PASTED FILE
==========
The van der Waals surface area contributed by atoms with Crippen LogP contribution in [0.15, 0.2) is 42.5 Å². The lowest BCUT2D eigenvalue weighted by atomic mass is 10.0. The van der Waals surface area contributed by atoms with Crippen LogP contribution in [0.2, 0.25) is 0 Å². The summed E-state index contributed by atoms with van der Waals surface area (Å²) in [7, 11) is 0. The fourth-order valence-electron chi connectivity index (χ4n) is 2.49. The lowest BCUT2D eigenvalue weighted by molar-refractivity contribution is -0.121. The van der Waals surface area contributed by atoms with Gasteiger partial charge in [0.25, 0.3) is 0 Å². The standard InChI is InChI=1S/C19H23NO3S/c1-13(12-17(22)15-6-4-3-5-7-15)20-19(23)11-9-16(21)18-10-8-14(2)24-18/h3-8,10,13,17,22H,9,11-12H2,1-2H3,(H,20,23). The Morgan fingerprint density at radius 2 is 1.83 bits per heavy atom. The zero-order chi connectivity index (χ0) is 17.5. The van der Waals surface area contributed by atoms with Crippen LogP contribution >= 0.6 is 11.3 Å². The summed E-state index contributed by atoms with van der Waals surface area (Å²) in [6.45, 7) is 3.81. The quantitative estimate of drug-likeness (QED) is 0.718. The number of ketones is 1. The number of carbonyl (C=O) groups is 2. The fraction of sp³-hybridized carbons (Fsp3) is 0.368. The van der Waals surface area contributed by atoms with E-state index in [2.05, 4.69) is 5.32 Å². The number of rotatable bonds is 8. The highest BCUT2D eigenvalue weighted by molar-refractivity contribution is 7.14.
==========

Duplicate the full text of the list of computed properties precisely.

The van der Waals surface area contributed by atoms with Crippen LogP contribution in [0.15, 0.2) is 42.5 Å². The lowest BCUT2D eigenvalue weighted by atomic mass is 10.0. The van der Waals surface area contributed by atoms with Crippen LogP contribution in [0.2, 0.25) is 0 Å². The summed E-state index contributed by atoms with van der Waals surface area (Å²) in [7, 11) is 0. The fourth-order valence-electron chi connectivity index (χ4n) is 2.49. The lowest BCUT2D eigenvalue weighted by molar-refractivity contribution is -0.121. The van der Waals surface area contributed by atoms with Gasteiger partial charge in [0.25, 0.3) is 0 Å². The standard InChI is InChI=1S/C19H23NO3S/c1-13(12-17(22)15-6-4-3-5-7-15)20-19(23)11-9-16(21)18-10-8-14(2)24-18/h3-8,10,13,17,22H,9,11-12H2,1-2H3,(H,20,23). The Morgan fingerprint density at radius 2 is 1.83 bits per heavy atom. The zero-order chi connectivity index (χ0) is 17.5. The van der Waals surface area contributed by atoms with Crippen LogP contribution >= 0.6 is 11.3 Å². The summed E-state index contributed by atoms with van der Waals surface area (Å²) in [6.45, 7) is 3.81. The quantitative estimate of drug-likeness (QED) is 0.718. The number of ketones is 1. The number of carbonyl (C=O) groups is 2. The fraction of sp³-hybridized carbons (Fsp3) is 0.368. The van der Waals surface area contributed by atoms with E-state index in [2.05, 4.69) is 5.32 Å². The number of rotatable bonds is 8. The highest BCUT2D eigenvalue weighted by molar-refractivity contribution is 7.14.